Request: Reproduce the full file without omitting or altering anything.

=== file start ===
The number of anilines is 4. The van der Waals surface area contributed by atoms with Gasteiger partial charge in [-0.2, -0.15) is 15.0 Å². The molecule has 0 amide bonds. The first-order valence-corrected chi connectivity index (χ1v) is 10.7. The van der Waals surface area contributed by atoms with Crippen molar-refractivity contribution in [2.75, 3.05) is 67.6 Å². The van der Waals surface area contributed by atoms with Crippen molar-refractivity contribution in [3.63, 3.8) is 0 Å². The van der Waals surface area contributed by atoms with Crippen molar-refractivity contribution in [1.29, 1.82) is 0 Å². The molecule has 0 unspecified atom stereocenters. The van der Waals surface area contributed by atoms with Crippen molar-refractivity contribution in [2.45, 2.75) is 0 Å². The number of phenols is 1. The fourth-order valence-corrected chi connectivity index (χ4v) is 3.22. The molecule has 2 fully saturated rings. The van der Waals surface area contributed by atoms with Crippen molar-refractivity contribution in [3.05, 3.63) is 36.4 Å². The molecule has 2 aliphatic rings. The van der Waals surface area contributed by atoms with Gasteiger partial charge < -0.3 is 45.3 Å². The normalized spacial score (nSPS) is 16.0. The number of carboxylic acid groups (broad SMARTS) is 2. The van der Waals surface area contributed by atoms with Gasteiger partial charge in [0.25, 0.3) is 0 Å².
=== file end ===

The number of anilines is 4. The van der Waals surface area contributed by atoms with Gasteiger partial charge in [-0.2, -0.15) is 15.0 Å². The molecule has 0 amide bonds. The first-order valence-corrected chi connectivity index (χ1v) is 10.7. The van der Waals surface area contributed by atoms with Crippen molar-refractivity contribution in [2.75, 3.05) is 67.6 Å². The van der Waals surface area contributed by atoms with Crippen molar-refractivity contribution in [3.63, 3.8) is 0 Å². The van der Waals surface area contributed by atoms with Crippen molar-refractivity contribution in [1.29, 1.82) is 0 Å². The molecule has 0 unspecified atom stereocenters. The van der Waals surface area contributed by atoms with Crippen molar-refractivity contribution in [2.45, 2.75) is 0 Å². The number of phenols is 1. The fourth-order valence-corrected chi connectivity index (χ4v) is 3.22. The molecule has 2 fully saturated rings. The van der Waals surface area contributed by atoms with Crippen molar-refractivity contribution in [3.05, 3.63) is 36.4 Å². The molecule has 2 aliphatic rings. The van der Waals surface area contributed by atoms with Gasteiger partial charge < -0.3 is 45.3 Å². The normalized spacial score (nSPS) is 16.0. The number of carboxylic acid groups (broad SMARTS) is 2. The van der Waals surface area contributed by atoms with Gasteiger partial charge in [0.25, 0.3) is 0 Å².